Tuesday, August 01, 2006

Book & DVD: Field Guide to Emergency Response

Although this is not digitization related, I think it is worthwhile passing along.

New Guide Helps Cultural Institutions Cope When Disaster Strikes

Multimedia Field Guide to Emergency Response published by Heritage Preservation

WASHINGTON, DC – Every year, hundreds of museums, libraries, archives, and historic sites across the country experience emergencies large and small. In most cases, staff and volunteers are unprepared. The new Field Guide to Emergency Response explains clearly and simply the steps to take in the first few hours of a disaster, enabling even those with no prior training to save collections without endangering themselves.

The Field Guide to Emergency Response distills the expertise of conservation professionals who have responded to disasters such as Hurricane Katrina and the recent flooding in the Northeast. Its interactive nature makes it unique. In addition to an easy-to-follow handbook, a companion DVD illustrates salvage techniques for typical problems like mud, mold, and soot. The DVD can be used on-site in a laptop or vehicle player, as well as for preparedness training. Also included are information panels that can be customized before disaster strikes, as well as helpful checklists such as a Disaster Supplies Shopping List organized by type of store.

“The Heritage Health Index found that 80 percent of cultural institutions lack an emergency plan with staff trained to carry it out,” said Heritage Preservation President Lawrence Reger. “The Field Guide to Emergency Response will help those institutions get through an emergency and then better prepare for the next one.”

The National Endowment for the Humanities funded the development of the Field Guide and the distribution of 5,000 free copies to nonprofit institutions in early August, before the peak of hurricane season. NEH Chairman Bruce Cole noted that small institutions in Gulf Coast states will be among the primary beneficiaries of the complimentary distribution. He added, “The Field Guide to Emergency Response is a significant and timely new tool for educators, archivists, and curators. Books, records, manuscripts, art, and cultural artifacts remain at risk from emergencies. For institutions with important collections, the Field Guide provides staff with information to protect treasures under their care.”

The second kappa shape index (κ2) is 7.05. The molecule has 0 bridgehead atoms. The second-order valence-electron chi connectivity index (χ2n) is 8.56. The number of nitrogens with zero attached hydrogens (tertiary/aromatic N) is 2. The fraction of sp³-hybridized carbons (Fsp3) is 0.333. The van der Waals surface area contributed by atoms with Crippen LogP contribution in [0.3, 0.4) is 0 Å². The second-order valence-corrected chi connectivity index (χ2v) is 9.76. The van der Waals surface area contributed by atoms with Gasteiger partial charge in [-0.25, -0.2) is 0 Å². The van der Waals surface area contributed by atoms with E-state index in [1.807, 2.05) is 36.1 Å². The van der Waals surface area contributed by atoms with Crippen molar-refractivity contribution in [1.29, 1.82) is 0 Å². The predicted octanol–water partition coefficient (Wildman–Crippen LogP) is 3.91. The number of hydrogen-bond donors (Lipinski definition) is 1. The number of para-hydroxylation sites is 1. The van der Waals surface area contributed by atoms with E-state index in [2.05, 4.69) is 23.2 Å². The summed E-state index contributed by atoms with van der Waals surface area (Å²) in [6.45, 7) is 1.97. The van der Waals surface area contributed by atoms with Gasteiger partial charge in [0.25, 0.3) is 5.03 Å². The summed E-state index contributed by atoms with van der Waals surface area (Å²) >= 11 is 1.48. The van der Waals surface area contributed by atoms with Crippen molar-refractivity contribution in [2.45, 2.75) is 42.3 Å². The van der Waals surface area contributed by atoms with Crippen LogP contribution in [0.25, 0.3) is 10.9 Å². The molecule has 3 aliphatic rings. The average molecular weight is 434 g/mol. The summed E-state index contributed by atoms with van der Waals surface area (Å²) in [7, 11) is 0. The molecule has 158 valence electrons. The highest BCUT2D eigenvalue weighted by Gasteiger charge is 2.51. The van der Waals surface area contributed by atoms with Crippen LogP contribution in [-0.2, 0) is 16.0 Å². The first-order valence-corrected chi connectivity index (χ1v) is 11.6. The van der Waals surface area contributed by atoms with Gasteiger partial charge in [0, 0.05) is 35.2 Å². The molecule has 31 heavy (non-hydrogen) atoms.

The Field Guide to Emergency Response follows Heritage Preservation’s successful Emergency Response and Salvage Wheel, which has become the gold standard for practical salvage advice for collections. The handy slide chart is found in more than 40 countries and has been translated into six languages. Both publications were produced in support of the Heritage Emergency National Task Force, which Heritage Preservation co-sponsors with the Federal Emergency Management Agency. To learn more, visit www.heritageemergency.org.

The Field Guide has already won fans among early reviewers: "Every museum administrator should have a Field Guide handy at all times," said Jack Nokes, Executive Director, Texas Association of Museums. Randy Silverman, Preservation Librarian, University of Utah Marriott Library, said, "This straightforward primer is an invaluable tool for emergency planners and responders, small collecting institutions, and the public. The Field Guide is a real life saver!"

The Field Guide is available for $29.95; it can be purchased with the Wheel for a special price of $34.95. Both are available at Heritage Preservation’s secure online Bookstore at www.heritagepreservation.org/catalog/ or by calling toll-free 888-388-6789.

For over 30 years, Heritage Preservation has been the national, nonprofit advocate for the proper care of all cultural heritage—in museums, libraries, homes, and town squares. For more information, visit www.heritagepreservation.org.

The National Endowment for the Humanities (NEH) is an independent federal agency created in 1965. It is the largest funder of humanities programs in the United States. For more information, visit www.neh.gov.

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